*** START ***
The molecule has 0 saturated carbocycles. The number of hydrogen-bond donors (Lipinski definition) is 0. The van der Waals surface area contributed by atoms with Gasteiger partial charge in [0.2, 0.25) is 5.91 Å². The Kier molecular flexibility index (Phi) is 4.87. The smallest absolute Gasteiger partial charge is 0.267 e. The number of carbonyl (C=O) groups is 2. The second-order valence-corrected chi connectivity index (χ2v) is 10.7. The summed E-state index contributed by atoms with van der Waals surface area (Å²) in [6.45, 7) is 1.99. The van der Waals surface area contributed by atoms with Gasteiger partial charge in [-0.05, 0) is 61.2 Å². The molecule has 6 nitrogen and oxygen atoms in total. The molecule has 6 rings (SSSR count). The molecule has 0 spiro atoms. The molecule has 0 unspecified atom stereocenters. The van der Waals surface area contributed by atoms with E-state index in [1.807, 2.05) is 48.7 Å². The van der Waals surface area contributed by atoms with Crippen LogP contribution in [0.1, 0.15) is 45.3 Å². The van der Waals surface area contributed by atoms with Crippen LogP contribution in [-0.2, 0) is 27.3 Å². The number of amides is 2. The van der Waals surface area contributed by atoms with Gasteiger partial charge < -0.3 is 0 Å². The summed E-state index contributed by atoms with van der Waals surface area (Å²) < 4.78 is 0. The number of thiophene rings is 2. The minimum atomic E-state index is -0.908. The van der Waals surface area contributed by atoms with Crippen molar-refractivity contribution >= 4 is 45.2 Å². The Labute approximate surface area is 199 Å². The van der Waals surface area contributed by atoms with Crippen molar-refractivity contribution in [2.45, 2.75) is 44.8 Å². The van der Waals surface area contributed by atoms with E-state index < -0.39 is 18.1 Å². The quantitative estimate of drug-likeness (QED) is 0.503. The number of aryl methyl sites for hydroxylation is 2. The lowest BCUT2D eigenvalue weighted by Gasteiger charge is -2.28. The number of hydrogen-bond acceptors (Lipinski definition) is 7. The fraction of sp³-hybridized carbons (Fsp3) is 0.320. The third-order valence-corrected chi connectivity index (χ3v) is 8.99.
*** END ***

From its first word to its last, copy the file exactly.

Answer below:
The molecule has 0 saturated carbocycles. The number of hydrogen-bond donors (Lipinski definition) is 0. The van der Waals surface area contributed by atoms with Gasteiger partial charge in [0.2, 0.25) is 5.91 Å². The Kier molecular flexibility index (Phi) is 4.87. The smallest absolute Gasteiger partial charge is 0.267 e. The number of carbonyl (C=O) groups is 2. The second-order valence-corrected chi connectivity index (χ2v) is 10.7. The summed E-state index contributed by atoms with van der Waals surface area (Å²) in [6.45, 7) is 1.99. The van der Waals surface area contributed by atoms with Gasteiger partial charge in [-0.05, 0) is 61.2 Å². The molecule has 6 nitrogen and oxygen atoms in total. The molecule has 6 rings (SSSR count). The molecule has 0 spiro atoms. The molecule has 0 unspecified atom stereocenters. The van der Waals surface area contributed by atoms with E-state index in [1.807, 2.05) is 48.7 Å². The van der Waals surface area contributed by atoms with Crippen LogP contribution in [0.1, 0.15) is 45.3 Å². The van der Waals surface area contributed by atoms with Crippen LogP contribution in [-0.2, 0) is 27.3 Å². The number of amides is 2. The van der Waals surface area contributed by atoms with Gasteiger partial charge < -0.3 is 0 Å². The summed E-state index contributed by atoms with van der Waals surface area (Å²) < 4.78 is 0. The number of thiophene rings is 2. The minimum atomic E-state index is -0.908. The van der Waals surface area contributed by atoms with Crippen molar-refractivity contribution >= 4 is 45.2 Å². The Labute approximate surface area is 199 Å². The van der Waals surface area contributed by atoms with Crippen molar-refractivity contribution in [2.45, 2.75) is 44.8 Å². The van der Waals surface area contributed by atoms with E-state index < -0.39 is 18.1 Å². The quantitative estimate of drug-likeness (QED) is 0.503. The number of aryl methyl sites for hydroxylation is 2. The lowest BCUT2D eigenvalue weighted by Gasteiger charge is -2.28. The number of hydrogen-bond acceptors (Lipinski definition) is 7. The fraction of sp³-hybridized carbons (Fsp3) is 0.320. The third-order valence-corrected chi connectivity index (χ3v) is 8.99.